Class of 2022 graduates of Georgetown University’s McDonough School of Business reported record-breaking employment outcomes, achieving the highest salary in the history of its Undergraduate Business Program.
Three months after graduation, 98% of graduates seeking jobs had found them while average starting salaries jumped 14% from the prior year at $96,916, according to the school’s employment report. Meanwhile, the average signing bonus rose to $9,652, up 2.5% from 2021.
McDonough’s undergraduates were already high achievers. The program already ranked first in alumni experience, second in career outcomes, and second overall in our 2021 ranking of Best Undergraduate Business Schools. Average starting salary for its 2021 graduates was the second highest reported in our ranking at $85,213 – a 9.23% increase over 2020 and just $132 behind the Wharton School.
“This year’s Undergraduate Employment Report is a result of the hard work and resilience of the Class of 2022, who remained committed to the career exploration process and never lost sight of their academic and career-related goals,” says Talia Schatz, assistant dean of the Undergraduate Career Development Center, in a release. “We are proud to highlight their success in this year’s report and we look forward to seeing what they accomplish in their current positions and beyond.”
WHERE MCDONOUGH GRADS WENT TO WORK
A majority of Class of 2022 grads went to work in financial services (57%) and consulting (18%). Another 4% each went to work in accounting, technology, and real estate.
Top employers were Amazon, Bain and Company, Bank of America, Blackstone, Bloomingdales, Citigroup, Credit Suisse, JPMorgan Chase, KPMG, McKinsey, Morgan Stanley, and PwC.
Further, 97% secured an internship prior to graduation – a key jump start for full-time employment for many job seekers. The McDonough Undergraduate Career Development Center offers services such as one-on-one career coaching, peer career advisors, and access to its vast alumni network through the Hoya Gateway. It also offers career treks that help undergrads network with alumni both internationally and domestically, site visits to companies throughout the Washington, D.C., area, and Host a Hoya career shadowing over winter break.
“Among the resources the Career Development Center offers, the one that helped me tremendously was Fridays in the Field,” says Benjamin Meunier (B’22), who is now an associate of management consulting at Boston Consulting Group. “Spring of my sophomore year, I went with the Career Development Center to Tableau’s Washington, D.C., office, and while I was just exploring an interest at the time, this helped me land an internship there the following summer. It was the perfect way to demonstrate my interest in a specific company and to help me learn what working there would be all about.”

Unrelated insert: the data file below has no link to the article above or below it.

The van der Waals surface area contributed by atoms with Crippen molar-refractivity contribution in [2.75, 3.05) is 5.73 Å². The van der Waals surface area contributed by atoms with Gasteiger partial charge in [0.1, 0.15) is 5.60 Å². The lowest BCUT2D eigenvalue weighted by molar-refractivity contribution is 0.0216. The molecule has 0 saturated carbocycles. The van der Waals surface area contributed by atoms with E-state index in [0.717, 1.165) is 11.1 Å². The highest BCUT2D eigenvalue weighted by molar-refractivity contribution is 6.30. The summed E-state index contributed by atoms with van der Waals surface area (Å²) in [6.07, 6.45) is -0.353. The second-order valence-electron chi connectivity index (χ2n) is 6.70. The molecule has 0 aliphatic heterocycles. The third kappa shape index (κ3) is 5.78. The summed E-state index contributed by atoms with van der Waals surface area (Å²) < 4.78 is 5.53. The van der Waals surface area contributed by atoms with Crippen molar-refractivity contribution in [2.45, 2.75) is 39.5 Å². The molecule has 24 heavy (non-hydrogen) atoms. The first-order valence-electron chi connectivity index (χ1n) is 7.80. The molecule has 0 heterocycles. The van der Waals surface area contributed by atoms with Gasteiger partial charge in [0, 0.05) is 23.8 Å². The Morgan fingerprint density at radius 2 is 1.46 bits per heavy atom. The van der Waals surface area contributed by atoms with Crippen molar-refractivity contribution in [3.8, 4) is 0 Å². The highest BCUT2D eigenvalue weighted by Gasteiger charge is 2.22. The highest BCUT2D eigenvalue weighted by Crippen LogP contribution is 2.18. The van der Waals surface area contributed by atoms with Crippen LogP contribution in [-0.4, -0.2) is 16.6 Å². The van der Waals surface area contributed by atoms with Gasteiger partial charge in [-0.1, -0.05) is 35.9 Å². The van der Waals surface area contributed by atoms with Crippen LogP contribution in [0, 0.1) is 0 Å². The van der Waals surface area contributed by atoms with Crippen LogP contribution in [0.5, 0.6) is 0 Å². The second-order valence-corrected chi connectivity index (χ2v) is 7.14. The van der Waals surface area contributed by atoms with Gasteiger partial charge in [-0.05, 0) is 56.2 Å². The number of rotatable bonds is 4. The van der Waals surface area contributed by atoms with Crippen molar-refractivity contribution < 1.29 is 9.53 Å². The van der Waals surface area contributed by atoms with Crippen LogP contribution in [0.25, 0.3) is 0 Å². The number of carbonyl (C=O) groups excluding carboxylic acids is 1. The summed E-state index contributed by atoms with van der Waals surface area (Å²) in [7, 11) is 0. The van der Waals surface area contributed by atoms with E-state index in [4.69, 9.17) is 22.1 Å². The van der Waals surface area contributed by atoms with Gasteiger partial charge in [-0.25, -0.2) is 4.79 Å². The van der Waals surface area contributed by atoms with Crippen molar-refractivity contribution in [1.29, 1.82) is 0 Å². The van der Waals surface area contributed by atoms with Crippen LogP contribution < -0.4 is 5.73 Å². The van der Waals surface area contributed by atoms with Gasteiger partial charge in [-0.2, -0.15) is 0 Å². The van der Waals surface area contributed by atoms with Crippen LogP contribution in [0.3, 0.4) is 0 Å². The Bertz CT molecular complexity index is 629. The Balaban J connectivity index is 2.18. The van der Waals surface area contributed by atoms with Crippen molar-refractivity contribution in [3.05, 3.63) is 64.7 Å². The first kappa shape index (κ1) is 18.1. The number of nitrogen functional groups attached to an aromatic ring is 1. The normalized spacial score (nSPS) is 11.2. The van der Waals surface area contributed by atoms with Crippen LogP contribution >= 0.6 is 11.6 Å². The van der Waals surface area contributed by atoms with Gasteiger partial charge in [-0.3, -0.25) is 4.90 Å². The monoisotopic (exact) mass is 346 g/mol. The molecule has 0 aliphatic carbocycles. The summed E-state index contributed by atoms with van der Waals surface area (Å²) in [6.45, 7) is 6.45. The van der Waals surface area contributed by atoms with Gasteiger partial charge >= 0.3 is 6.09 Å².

A BUSINESS SCHOOL TO WATCH
Last winter, Poets&Quants selected Georgetown McDonough one of our 10 Business Schools to Watch for 2022, largely for its outstanding career outcomes, global focus, and its collaborative culture.
It is a short walk from the Walsh School of Foreign Service — the nation’s leading international affairs program — and it features one of the country’s deepest portfolios for international coursework, projects, treks, and exchanges. Notably, McDonough offers a three credit Global Business School, a mix of expert speakers and research that culminates with a client project where student teams head overseas during the spring to present their strategies to executives. More than two-thirds of its business majors experience at least one global immersion.
“Here at Georgetown McDonough, we are grounded in Jesuit values and place a special emphasis on our people. We have a greater mission to serve others, create meaningful relationships with our students, and tailor experiences to a student’s individual circumstances and aspirations. Our program is deeply committed to the success and well-being of our students – this extends into the advising students receive from staff, from the alumni they engage with through career programming and mentorship, and from interactions with the broader community at Georgetown. We are truly a people-first program and I believe this is one of our greatest strengths as an institution,” Patricia Grant, the senior associate dean for the undergraduate program, told us at the time.
“McDonough also understands that career outcomes are nuanced. Our students earn impressive career opportunities in terms of the salaries they receive and the companies they work for after graduation, but we also realize that success extends beyond traditional career outcomes,” Grant says. “Are students enjoying the culture of their workplace? Does this work align with their personal and professional goals? Do they feel valued? We address these questions through career exploration exercises and academic advising to make sure our students can identify a career path that feels just as successful as it looks on paper.”
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